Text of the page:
D.C. Deputy Police Chief William Trussell, faced with a rebellious homicide squad openly challenging his leadership, said yesterday that he wants to defend himself publicly against charges that he is "incompetent."
Trussell also described as "untrue" an allegation by squad members that a remark attributed to him equated black with animals.
Trussell, commander of the Criminal investigations Division, said a story in yesterday's Washington Post quoting homicide sources implied "that the chief of police has appointed an incompetent as head of criminal investigations." He said he will ask Police Chief Burtell Jefferson to allow him to hold a news conference to "respond fully" to charges made by the homicide detectives.
Jefferson agreed last week to an extraordinary meeting with the entire homicide squad at 8 a.m. today after squad members took their complaints about Trussell to Mayor Marion Barry's office.
"I am confident that I can respond to any thing that's an allegation of mismanagement or improper administration or in any relates to any racial preferences or any racial issue," trussell said in an interview.
Trussell was first asked about the squad's charges last Friday, but refused to comment then. Jefferson, who was out of town most of last week, declined through a spokesman to comment yesterday.
Homicide squad members, in an action believed to be unprecedented on the force, have charged that Trusell's personal intervention into some cases has jeopardized their investigation. And last week, 42 of 45 men in the squad signed a letter expressing "collective rage" at Trussell's abrupt transfer of a senior homicide lieutenant who had argued with him about the handling of cases.
At this mornings meeting, to which Trussell has not been invited, squad members said they also will bring up the remark about blacks that Trussell is alleged to have made recently.
Sources in the squad quoted Trussell as saying: "Not all people go into shock. Animals don't go into shock when they're shot and neither do blacks." The sources said that Trussell, who is white, made the statement in the presence of four white detectives.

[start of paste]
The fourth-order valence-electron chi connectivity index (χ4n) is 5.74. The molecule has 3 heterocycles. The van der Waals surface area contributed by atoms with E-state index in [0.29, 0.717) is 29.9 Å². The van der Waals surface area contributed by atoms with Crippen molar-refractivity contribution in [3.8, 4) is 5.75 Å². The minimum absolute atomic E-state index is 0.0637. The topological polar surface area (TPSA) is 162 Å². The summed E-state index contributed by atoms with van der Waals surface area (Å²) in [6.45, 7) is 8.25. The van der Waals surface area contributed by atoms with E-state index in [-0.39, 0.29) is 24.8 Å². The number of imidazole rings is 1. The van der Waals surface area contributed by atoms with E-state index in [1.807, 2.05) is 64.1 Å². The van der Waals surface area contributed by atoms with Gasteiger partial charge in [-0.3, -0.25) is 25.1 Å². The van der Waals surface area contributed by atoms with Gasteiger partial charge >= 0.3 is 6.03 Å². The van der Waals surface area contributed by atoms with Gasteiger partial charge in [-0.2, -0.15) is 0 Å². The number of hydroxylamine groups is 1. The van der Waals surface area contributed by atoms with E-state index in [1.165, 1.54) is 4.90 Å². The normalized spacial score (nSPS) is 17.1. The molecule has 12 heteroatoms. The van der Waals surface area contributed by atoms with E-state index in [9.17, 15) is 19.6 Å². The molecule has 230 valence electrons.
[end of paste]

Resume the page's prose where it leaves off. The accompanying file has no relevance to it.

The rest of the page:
"That remark is quoted is untrue," Trussell said yesterday. "I have full recollection of what's being alluded to and it's not at all like" it was reported, he said. "I'm going to explain [to the chief] that remark in detail."
"If there is one issue in this matter that should be resolved, I would say that would be the most important," Trussell said.
He said he would like to be at the squad meeting today and will ask Jefferson for permission to attend. "I don't feel guilty about anything," he said.
The homicide squad is one segment ot Trussell's criminal investigations command which also includes the burglary, robbery and sex offense squads and other plainclothes units.
Trussell, a 29-year veteran of the force-almost entirely in the uniform division - was appointed head of the Criminal Investigations Division by Jefferson last September.
Complaints by homicide detectives about Trussell's "mishandling" of major cases began surfacing almost immediately after the appointment. The dispute reached a climax last week when Trusslel ordered the transfer of Lt. Raymond Pierson out of the squad.
Squad members said they will concentrate at the meeting this morning on Trussell's role in three specific cases: the killing of a woman in her home on Capitol Hill, a triple slaying in Southeast Washington, and the drowning death of a five-month-old baby at the Capitol Hilton Hotel.
It was apparently a dispute over the handling of the drowning case that sparked the Pierson transfer.
"I'm not angry" about the allegations, Trussell said, "i'm disturbed" about the effect on the police department.
He said he felt he and Jefferson have been "held up to ridicule," in the press.
"I certainly hope to have - and see no reason for the chief to deny me - a press conference," he said. "I think the public has a right to know or at least make a fair decision as to whether or not I have the ability to head that division."